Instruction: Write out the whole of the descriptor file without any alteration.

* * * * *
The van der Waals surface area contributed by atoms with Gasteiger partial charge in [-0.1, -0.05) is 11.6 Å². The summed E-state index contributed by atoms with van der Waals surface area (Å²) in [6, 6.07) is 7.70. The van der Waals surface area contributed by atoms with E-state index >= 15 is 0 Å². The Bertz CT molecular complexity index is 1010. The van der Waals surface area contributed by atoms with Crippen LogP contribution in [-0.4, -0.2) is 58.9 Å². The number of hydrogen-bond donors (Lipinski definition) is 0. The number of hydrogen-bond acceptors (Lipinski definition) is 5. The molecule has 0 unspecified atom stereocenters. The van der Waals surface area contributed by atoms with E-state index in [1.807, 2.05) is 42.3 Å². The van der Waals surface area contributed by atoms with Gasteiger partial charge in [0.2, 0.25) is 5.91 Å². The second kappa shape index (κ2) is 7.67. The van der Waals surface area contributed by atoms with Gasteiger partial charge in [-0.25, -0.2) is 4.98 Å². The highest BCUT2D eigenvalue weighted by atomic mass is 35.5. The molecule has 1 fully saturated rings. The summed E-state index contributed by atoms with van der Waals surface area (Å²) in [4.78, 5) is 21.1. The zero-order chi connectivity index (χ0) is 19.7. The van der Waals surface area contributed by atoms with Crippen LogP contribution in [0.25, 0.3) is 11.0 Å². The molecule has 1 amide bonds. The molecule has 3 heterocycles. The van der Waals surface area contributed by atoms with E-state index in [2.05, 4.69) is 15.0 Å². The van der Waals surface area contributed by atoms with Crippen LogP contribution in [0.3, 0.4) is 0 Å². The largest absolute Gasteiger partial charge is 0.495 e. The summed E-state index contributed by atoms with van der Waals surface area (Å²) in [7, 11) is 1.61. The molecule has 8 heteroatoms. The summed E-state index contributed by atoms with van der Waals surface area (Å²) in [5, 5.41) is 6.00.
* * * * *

The van der Waals surface area contributed by atoms with Gasteiger partial charge in [-0.1, -0.05) is 11.6 Å². The summed E-state index contributed by atoms with van der Waals surface area (Å²) in [6, 6.07) is 7.70. The van der Waals surface area contributed by atoms with E-state index >= 15 is 0 Å². The Bertz CT molecular complexity index is 1010. The van der Waals surface area contributed by atoms with Crippen LogP contribution in [-0.4, -0.2) is 58.9 Å². The number of hydrogen-bond donors (Lipinski definition) is 0. The number of hydrogen-bond acceptors (Lipinski definition) is 5. The molecule has 0 unspecified atom stereocenters. The van der Waals surface area contributed by atoms with E-state index in [1.807, 2.05) is 42.3 Å². The van der Waals surface area contributed by atoms with Gasteiger partial charge in [0.2, 0.25) is 5.91 Å². The second kappa shape index (κ2) is 7.67. The van der Waals surface area contributed by atoms with Gasteiger partial charge in [-0.25, -0.2) is 4.98 Å². The highest BCUT2D eigenvalue weighted by atomic mass is 35.5. The molecule has 1 fully saturated rings. The summed E-state index contributed by atoms with van der Waals surface area (Å²) in [4.78, 5) is 21.1. The zero-order chi connectivity index (χ0) is 19.7. The van der Waals surface area contributed by atoms with Crippen LogP contribution in [0.25, 0.3) is 11.0 Å². The molecule has 1 amide bonds. The molecule has 3 heterocycles. The van der Waals surface area contributed by atoms with E-state index in [2.05, 4.69) is 15.0 Å². The van der Waals surface area contributed by atoms with Crippen LogP contribution in [0.3, 0.4) is 0 Å². The largest absolute Gasteiger partial charge is 0.495 e. The summed E-state index contributed by atoms with van der Waals surface area (Å²) in [7, 11) is 1.61. The molecule has 8 heteroatoms. The summed E-state index contributed by atoms with van der Waals surface area (Å²) in [5, 5.41) is 6.00.